The fate of former Egyptian dictator Hosni Mubarak poses a looming challenge for the government of current President Abdelfattah al-Sisi, particularly after the imprisoned leader’s only remaining conviction was overturned Tuesday, paving the way for his release. The potentially explosive consequences of his retrial could make for a tricky political situation for Sisi, who has in the past walked a careful public line on his former boss.

Tuesday’s ruling by the country’s top tribunal overturned a verdict from last May that had sentenced Mubarak to three years’ imprisonment on corruption charges. The court ordered the retrial of the former leader, whose release could be imminent pending approval from the Egyptian judiciary.

Mubarak, who is imprisoned in a military hospital due to unspecified health issues, would likely remain in the hospital in any event, according to the Associated Press. However, the symbolic blow of his acquittal and release would likely raise the ire of the pro-democracy and youth groups that spearheaded the country’s 2011 uprising, which led to the leader’s ouster after three decades of autocratic rule.


In late November, a court’s decision to drop all criminal charges against Mubarak, including murder charges for his role in the killing of hundreds of protesters during the uprising, led to some of the biggest demonstrations witnessed during Sisi’s presidency. Sisi later issued a conciliatory statement assuring the Egyptian public that there would be no return to the old Egypt and that he had instructed his prime minister, Ibrahim Mahlab, to review compensation arrangements for the families of "martyrs and those wounded in the revolution," reported Al Arabiya.

But the stiff response by security forces, who used water cannons, tear gas and live ammunition to disperse the protesters gathering in Cairo’s iconic Tahrir Square, belied the leader’s assurance about his government’s ability to smoothly navigate the critical test posed by the aftermath of the decision.

Sisi now faces the “unprecedented challenge” of Mubarak’s release, according to the New York Times, which pointed out that this would be “the first time in Egyptian history that a former president was allowed to live freely and speak openly.” Beyond the awkwardness of the possibility of having the former leader potentially weigh in on politics, Mubarak’s freedom could spark a new round of unwelcome protests. Any public appearance by the leader could provoke fresh unrest on the streets, said the BBC.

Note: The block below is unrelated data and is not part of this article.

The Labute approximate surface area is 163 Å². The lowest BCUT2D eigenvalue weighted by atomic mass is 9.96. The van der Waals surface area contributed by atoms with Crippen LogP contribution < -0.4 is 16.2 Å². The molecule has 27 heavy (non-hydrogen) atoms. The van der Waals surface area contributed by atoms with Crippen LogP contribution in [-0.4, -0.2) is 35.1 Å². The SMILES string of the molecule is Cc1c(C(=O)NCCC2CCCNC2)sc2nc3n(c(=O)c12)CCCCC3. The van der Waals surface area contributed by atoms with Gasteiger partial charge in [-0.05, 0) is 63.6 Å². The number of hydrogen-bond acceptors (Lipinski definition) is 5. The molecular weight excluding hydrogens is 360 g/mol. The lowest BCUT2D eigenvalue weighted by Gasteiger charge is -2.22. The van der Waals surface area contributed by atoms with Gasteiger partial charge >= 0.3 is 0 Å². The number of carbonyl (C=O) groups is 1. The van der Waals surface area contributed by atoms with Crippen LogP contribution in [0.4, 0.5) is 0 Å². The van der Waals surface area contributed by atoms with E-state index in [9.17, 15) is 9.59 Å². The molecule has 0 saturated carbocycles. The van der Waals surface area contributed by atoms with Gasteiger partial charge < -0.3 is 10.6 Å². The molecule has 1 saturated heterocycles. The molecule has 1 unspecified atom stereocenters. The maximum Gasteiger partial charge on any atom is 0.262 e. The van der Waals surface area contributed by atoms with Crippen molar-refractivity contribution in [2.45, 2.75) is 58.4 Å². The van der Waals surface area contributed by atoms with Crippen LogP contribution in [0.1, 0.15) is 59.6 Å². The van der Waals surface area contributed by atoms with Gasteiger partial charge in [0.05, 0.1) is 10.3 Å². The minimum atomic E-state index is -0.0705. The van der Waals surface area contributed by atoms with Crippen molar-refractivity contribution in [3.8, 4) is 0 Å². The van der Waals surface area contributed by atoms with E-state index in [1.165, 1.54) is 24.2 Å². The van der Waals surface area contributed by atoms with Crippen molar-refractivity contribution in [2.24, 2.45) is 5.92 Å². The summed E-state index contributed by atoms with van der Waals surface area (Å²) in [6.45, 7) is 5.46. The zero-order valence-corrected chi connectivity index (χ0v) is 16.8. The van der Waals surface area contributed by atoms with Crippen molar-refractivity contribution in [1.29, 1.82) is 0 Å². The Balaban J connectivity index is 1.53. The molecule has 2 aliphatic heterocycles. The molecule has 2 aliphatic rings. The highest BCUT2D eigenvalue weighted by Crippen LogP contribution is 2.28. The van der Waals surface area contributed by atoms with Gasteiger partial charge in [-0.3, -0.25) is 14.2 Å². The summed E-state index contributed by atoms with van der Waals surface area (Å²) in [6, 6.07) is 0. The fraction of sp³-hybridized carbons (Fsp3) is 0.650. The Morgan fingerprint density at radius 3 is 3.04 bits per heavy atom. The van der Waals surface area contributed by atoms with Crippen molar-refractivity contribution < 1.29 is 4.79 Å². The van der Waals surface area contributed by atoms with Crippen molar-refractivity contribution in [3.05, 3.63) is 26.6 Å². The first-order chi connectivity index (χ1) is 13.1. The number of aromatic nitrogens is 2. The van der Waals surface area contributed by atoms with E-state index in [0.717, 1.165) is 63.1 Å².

The optics of releasing the strongman as Egypt faces international criticism for its record of imprisoning activists and journalists appears to be something the Sisi government is already attempting to mitigate. Shortly after news of the verdict emerged Tuesday, Egyptian Foreign Minister Sameh Shukri announced that Sisi could still pardon three jailed Al Jazeera journalists who are now facing a retrial on charges of helping a “terrorist organization,” reported Reuters. The three were sentenced last June to seven to 10 years in prison, and the case has attracted significant international attention and embarrassment for the Sisi government.

Sisi also issued a decree on Tuesday pardoning prisoners on the occasion of the upcoming anniversary of the Jan. 25, 2011, uprising, according to Egypt’s state-run Ahram Online. The announcement has led some to hope that political prisoners imprisoned under the country’s restrictive protest law might be freed.

Despite these apparent efforts to preempt the anger that would inevitably explode from Mubarak’s release, the bigger problem is not Mubarak’s fate alone but what the possibility of his release says about the state of reform within Egypt’s political institutions after 2011. As Egyptian politics expert H.A. Hellyer noted after charges were dropped against Mubarak in December, “Until someone in authority in Egypt recognizes that any future development of the country partially depends on a fully restructured system for both the security services and the judiciary, declaring Mubarak innocent will be the least of Egypt’s worries.”